IAIP organized its first speaker event in Ahmedabad on July 8th 2013, wherein Utpal Bhattacharya, Associate Professor of Finance, Kelley School of Business, Indiana University, gave members a perspective on The Dark Side of Finance. The event was very well received by the members in the city.
Professor divided his presentation into four broad areas:
(1) Trust – the oxygen of capitalism
The root of capitalism is “trust”. The oxygen of capitalism is “trust”. An entrepreneur with a good business idea, who can create jobs as well as add value to society, is constrained with capital. Though he or she can use own money or borrow from family and friends, these are limited sources of capital. Hence he/she looks for money from investors who are also looking for good entrepreneurs and opportunities. All big investments in the world have used, use, and will continue to use other people’s money. This is all possible because of private contracts, commercial laws, public regulation, enforcement, trust, honor and moral. Without trust, morals, good law etc a stranger would not lend money & capitalism would collapse.
(2) Breach of Trust – A personal perspective
Professor talked about breach of trust from a very personal perspective, where he in his country (India) was asked to bribe to get his own scholarship. He cited example of a Ponzi schemes in ex-communist country where protests broke out after a fraudulent pyramid investment scheme failed stripping many Albanians of their life savings. In a study in Mexico, when corporations made news during the years 1994-97 nothing happened to their share prices pointing to rampant insider trading. Increasing number of countries have established insider trading laws. However, the difficult part is enforcement of these laws. Very few countries like USA have been able to do them. Likewise firms in all countries fudge their accounting numbers due to loopholes in the treatment of economic profits and accounting profits. Likewise there was breach of trust in fund management & financial advisory businesses with some mutual fund families cross-subsidizing distressed funds and advisors thinking about their commissions instead of client interests. He also added that even people/investors do not follow honest advice!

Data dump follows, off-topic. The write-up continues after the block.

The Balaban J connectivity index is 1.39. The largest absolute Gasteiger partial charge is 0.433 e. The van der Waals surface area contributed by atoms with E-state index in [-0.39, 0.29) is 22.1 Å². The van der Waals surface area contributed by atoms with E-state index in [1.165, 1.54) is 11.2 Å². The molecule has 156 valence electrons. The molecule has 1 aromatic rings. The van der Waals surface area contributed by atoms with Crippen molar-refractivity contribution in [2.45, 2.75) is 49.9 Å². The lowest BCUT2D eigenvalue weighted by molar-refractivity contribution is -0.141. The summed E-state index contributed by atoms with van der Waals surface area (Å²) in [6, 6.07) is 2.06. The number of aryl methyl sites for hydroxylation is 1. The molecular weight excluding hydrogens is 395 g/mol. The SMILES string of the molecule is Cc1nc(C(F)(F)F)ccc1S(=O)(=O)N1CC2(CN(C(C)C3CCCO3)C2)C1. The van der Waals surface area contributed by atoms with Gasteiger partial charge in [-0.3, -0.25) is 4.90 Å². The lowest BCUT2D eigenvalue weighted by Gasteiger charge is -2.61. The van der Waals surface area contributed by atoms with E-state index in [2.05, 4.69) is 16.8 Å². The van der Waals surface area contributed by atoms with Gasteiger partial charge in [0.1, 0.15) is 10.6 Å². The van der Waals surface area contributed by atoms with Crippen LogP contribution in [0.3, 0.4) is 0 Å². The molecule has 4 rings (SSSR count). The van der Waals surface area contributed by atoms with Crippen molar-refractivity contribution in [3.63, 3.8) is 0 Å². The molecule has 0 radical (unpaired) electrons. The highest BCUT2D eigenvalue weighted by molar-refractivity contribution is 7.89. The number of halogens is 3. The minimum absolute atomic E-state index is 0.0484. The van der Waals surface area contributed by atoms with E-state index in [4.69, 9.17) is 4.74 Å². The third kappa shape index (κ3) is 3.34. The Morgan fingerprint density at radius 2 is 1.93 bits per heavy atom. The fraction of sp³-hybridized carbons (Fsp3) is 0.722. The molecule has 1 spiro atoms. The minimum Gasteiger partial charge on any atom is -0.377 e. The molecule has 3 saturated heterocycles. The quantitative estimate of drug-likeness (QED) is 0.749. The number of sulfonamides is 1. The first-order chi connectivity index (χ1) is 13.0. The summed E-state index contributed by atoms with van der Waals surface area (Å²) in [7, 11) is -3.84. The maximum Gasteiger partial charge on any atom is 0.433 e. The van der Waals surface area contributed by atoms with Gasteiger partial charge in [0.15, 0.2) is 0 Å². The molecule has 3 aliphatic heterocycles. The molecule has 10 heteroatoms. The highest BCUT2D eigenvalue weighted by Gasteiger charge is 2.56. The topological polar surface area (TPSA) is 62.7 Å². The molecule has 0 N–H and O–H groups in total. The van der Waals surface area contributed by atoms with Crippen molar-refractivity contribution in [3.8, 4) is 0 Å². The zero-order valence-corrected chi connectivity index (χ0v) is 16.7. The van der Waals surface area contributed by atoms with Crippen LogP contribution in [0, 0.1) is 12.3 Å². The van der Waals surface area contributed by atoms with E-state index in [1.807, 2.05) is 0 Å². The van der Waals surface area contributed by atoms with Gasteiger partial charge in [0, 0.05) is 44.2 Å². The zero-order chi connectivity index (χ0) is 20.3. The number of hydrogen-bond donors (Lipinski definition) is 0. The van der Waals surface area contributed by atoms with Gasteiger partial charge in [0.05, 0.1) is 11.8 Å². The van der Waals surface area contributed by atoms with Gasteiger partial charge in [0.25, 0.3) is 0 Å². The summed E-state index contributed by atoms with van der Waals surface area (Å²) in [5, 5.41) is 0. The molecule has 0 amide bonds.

(3) Pricing of Trust
So is Trust priced? To a certain yes say Bhattacharya. For the developing countries his research showed that the cost of borrowing is higher if a law is enacted but not enforced, than if the law does not exist. Likewise earnings opacity raises the cost of borrowings and reduces liquidity. Transparency in financial reports is rewarded in the marketplace.
(4) The Dark Side of Finance
Professor concluded the session with Dark side of finance. As finance is about using other people’s money, opportunities to breach fiduciary responsibilities are strong, easy and cannot all be eliminated by law. All stakeholders should be aware of their responsibilities and morals and be alert.
The presentation was followed by few questions from the audience and brief note about IAIP by Biharilal Deora, CFA.
Contributed by: Aakash Pandya, Harshal Shah and Parag Toli
Photographs by: IAIP Volunteers
The presentation could be accessed at http://www.cfasociety.org/india/Pages/ContinuingEducation-Presentations.aspx